Date of Degree Completion
Master of Science (MS)
Second Committee Member
Third Committee Member
Erigeron basalticus (basalt daisy) is a rare plant occupying a very restricted range of approximately 52 km2 in only two counties (Kittitas and Yakima) in central Washington State. Growing out of the cracks and crevices of basalt columns, the population of E. basalticus is fragmented and confined to its unique niche. The entire population consists of approximately 8,000 individuals.
This study focused on the pollination system of E. basalticus, specifically self-pollination and a determination of the most frequent insect visitors. Erigeron basalticus was determined to be primarily self-incompatible, therefore, pollinators will be important for successful pollination to occur.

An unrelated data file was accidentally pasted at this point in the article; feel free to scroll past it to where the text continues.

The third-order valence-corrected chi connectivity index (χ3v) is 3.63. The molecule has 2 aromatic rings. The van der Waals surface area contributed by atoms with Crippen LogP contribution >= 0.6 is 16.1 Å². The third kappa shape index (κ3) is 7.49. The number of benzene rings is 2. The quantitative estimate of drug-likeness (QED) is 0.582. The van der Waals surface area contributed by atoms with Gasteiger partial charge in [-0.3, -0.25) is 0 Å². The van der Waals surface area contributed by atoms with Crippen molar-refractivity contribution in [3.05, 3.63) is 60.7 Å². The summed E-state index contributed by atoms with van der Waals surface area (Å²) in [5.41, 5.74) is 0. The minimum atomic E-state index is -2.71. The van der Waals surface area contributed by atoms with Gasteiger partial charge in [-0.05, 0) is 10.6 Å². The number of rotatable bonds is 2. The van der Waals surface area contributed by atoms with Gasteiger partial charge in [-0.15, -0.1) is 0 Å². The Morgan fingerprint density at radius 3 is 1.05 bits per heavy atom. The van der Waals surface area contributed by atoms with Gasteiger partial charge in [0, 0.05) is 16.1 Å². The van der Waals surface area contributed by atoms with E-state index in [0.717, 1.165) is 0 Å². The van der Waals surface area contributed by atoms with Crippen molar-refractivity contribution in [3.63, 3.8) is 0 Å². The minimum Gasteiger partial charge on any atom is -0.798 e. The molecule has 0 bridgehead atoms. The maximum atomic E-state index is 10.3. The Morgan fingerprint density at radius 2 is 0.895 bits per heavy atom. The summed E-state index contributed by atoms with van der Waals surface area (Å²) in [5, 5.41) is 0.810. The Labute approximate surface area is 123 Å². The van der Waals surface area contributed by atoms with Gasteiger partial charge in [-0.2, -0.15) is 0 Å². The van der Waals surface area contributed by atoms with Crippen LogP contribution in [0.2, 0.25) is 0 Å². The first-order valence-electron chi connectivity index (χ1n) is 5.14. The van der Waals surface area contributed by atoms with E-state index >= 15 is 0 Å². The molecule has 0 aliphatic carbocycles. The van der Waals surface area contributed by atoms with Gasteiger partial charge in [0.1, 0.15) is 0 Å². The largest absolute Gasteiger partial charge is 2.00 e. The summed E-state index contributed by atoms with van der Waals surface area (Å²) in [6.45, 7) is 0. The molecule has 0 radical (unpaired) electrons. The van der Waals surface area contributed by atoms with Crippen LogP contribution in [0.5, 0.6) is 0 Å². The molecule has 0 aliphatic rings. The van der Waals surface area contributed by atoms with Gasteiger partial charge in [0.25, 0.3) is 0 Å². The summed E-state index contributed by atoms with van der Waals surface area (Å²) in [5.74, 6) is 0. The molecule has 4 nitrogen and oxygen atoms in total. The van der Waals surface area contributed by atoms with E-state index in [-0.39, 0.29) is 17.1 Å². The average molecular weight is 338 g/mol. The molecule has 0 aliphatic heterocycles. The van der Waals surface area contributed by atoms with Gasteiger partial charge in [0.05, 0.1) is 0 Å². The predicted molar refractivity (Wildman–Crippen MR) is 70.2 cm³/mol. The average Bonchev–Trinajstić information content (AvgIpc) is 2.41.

A total of 143 observational hours were logged in 2005 and 2006 in an effort to determine potential pollinators of E. basalticus. Only insects and no other potential pollinators were observed visiting E. basalticus flowers. At least 13 different genera of insects observed, mostly consisting of Diptera (flies) and Hymenoptera (bees and wasps). The most frequently seen visitors and probable pollinators were Geron sp., Colletes spp., Augochlora sp., and Mythicomyia sp.; however, Mythicomyia may not be a pollinator due to its small size and lack of body hair.
Petrina, Diedra, "Pollination of Basalt Daisy (Erigeron basalticus: asteraceae)" (2011). All Master's Theses. 1476.